Bill Frankland thinks there were eight times when he might have died – not including the time he told Saddam Hussein to stop smoking. He looks back over a career spanning the entire history of the ‘simply marvellous’ NHS
All doctors have stories to tell about their patients, but few are as intriguing as that of Bill Frankland. The 106-year-old allergist recalls being summoned to Iraq to treat Saddam Hussein.
‘I was told that he was on desensitising injections against fungal spores because he was allergic to them and he’d got bad asthma,’ he says. ‘In fact, he wasn’t allergic… and he didn’t have asthma but what he did do was smoke more than 40 cigarettes a day and that what was the cause of his chest trouble.’
Hussein was so addicted that Dr Frankland did not think he would quit so told him there was no point him returning to see him again.
‘I also said to him, “I treat you as a patient, not head of state. I treat you in the same way as I might treat a man, a beggar or someone else.” That was a silly thing to say; I compared him [to] a ne’er-do-well beggar.’
In fact, Hussein did stop smoking and Dr Frankland returned to Iraq three and a half months later with his wife and then-19-year-old daughter – one of his four children – to visit his ‘very nice patient’ at his palace.
Dubbed the ‘grandfather of allergy’ (he is actually a great-grandfather), Dr Frankland received an MBE in 2015 for his services to allergy research. His achievements include introducing the public sharing of pollen counts, which became a fixture of weather forecasts, and conducting the first double blind control trial of desensitisation in 1954.
He is sitting at a desk by a first-floor window when we meet at his central London home, the birthday card he received from the Queen for his 105th birthday proudly on display. He was due another shortly after we spoke.
A charming portrait painting of himself – in which he is wearing the same striped tie in which he is dressed – hangs on the wall above his right shoulder (pictured below). He planned to take it with him when he moved to residential care, a move now successfully completed.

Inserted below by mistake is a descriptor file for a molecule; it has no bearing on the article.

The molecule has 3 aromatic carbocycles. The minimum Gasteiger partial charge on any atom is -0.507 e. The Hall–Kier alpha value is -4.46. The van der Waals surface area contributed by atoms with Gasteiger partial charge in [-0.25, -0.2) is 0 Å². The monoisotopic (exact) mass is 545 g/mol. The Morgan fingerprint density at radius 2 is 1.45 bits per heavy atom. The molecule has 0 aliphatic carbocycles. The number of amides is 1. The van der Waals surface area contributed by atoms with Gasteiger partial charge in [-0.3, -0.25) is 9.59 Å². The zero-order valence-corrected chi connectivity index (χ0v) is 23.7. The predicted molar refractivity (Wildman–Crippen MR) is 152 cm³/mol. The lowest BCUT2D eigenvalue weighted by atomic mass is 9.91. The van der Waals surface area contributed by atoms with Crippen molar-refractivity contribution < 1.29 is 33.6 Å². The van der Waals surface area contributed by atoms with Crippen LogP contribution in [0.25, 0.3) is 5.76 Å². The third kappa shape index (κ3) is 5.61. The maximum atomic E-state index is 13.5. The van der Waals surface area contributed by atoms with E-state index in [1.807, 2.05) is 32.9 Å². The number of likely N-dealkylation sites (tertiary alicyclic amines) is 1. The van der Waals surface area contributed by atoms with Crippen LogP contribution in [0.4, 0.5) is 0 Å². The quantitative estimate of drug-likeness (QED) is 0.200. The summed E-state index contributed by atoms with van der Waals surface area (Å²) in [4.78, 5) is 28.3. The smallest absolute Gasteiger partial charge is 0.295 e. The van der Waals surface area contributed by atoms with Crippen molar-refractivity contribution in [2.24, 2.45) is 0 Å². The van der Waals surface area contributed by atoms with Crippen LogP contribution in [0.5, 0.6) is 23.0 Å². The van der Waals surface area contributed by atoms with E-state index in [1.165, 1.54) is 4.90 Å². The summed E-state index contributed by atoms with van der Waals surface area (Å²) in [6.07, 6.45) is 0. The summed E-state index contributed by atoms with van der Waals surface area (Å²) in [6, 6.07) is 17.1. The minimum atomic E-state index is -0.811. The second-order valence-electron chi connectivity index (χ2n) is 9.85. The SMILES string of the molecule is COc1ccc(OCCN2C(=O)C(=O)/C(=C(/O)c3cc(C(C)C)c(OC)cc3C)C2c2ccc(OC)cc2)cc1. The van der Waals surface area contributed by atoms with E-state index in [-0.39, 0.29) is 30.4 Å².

Having worked at St Mary’s Hospital until retiring at the age of 65, he spent the next 20 years at Guy’s (19 of which he says were unpaid) before continuing to act as an expert witness. Although he reads as much as he can about medical advances, the GMC no longer allows him to see patients.
‘We had a row,’ says Dr Frankland, who consulted the BMA for the first and only time during his career for legal advice on the matter about six years ago before choosing not to take action.
Born in 1912, Dr Frankland decided on a career in medicine after he disliked the way a doctor treated him, his brother and sister when they were ill with bovine tuberculosis as children. He was then inspired by Swedish physician Axel Munthe’s ‘marvellous’ memoirs, The Story of San Michele.
He studied at The Queen’s College, Oxford, where there were no female students, and St Mary’s Hospital Medical School (now part of Imperial College London). He remembers being taken to see women with puerperal sepsis being treated with the first supply from Germany of a new ‘magic drug’ – prontosil rubrum. In so doing, he witnessed the ‘beginning of the sulphonamides’ and the ‘antibacterial era’.
Dr Frankland also recalls how Alexander Fleming, who had discovered lysozyme, would make medical students put lemon drops in their eyes to try and catch their tears. ‘If you could catch even one drop of tear you could dilute this 100,000 times and it was still antibacterial,’ he says.